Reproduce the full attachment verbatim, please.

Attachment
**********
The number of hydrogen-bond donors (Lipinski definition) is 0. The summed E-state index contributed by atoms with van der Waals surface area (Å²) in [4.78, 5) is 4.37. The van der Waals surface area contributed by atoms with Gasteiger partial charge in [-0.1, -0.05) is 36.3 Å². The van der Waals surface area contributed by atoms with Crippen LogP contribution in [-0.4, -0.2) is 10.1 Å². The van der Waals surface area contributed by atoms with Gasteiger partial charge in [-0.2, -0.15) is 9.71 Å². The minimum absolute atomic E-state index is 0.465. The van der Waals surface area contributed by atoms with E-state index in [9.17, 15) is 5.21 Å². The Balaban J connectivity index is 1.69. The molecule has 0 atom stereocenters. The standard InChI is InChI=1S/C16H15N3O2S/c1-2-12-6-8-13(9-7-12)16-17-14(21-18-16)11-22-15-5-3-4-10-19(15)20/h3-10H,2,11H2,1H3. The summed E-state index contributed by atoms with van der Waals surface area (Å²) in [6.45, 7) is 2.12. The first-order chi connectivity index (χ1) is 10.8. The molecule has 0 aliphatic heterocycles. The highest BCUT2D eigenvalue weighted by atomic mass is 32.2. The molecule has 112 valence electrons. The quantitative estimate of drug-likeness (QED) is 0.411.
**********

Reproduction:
The number of hydrogen-bond donors (Lipinski definition) is 0. The summed E-state index contributed by atoms with van der Waals surface area (Å²) in [4.78, 5) is 4.37. The van der Waals surface area contributed by atoms with Gasteiger partial charge in [-0.1, -0.05) is 36.3 Å². The van der Waals surface area contributed by atoms with Crippen LogP contribution in [-0.4, -0.2) is 10.1 Å². The van der Waals surface area contributed by atoms with Gasteiger partial charge in [-0.2, -0.15) is 9.71 Å². The minimum absolute atomic E-state index is 0.465. The van der Waals surface area contributed by atoms with E-state index in [9.17, 15) is 5.21 Å². The Balaban J connectivity index is 1.69. The molecule has 0 atom stereocenters. The standard InChI is InChI=1S/C16H15N3O2S/c1-2-12-6-8-13(9-7-12)16-17-14(21-18-16)11-22-15-5-3-4-10-19(15)20/h3-10H,2,11H2,1H3. The summed E-state index contributed by atoms with van der Waals surface area (Å²) in [6.45, 7) is 2.12. The first-order chi connectivity index (χ1) is 10.8. The molecule has 0 aliphatic heterocycles. The highest BCUT2D eigenvalue weighted by atomic mass is 32.2. The molecule has 112 valence electrons. The quantitative estimate of drug-likeness (QED) is 0.411.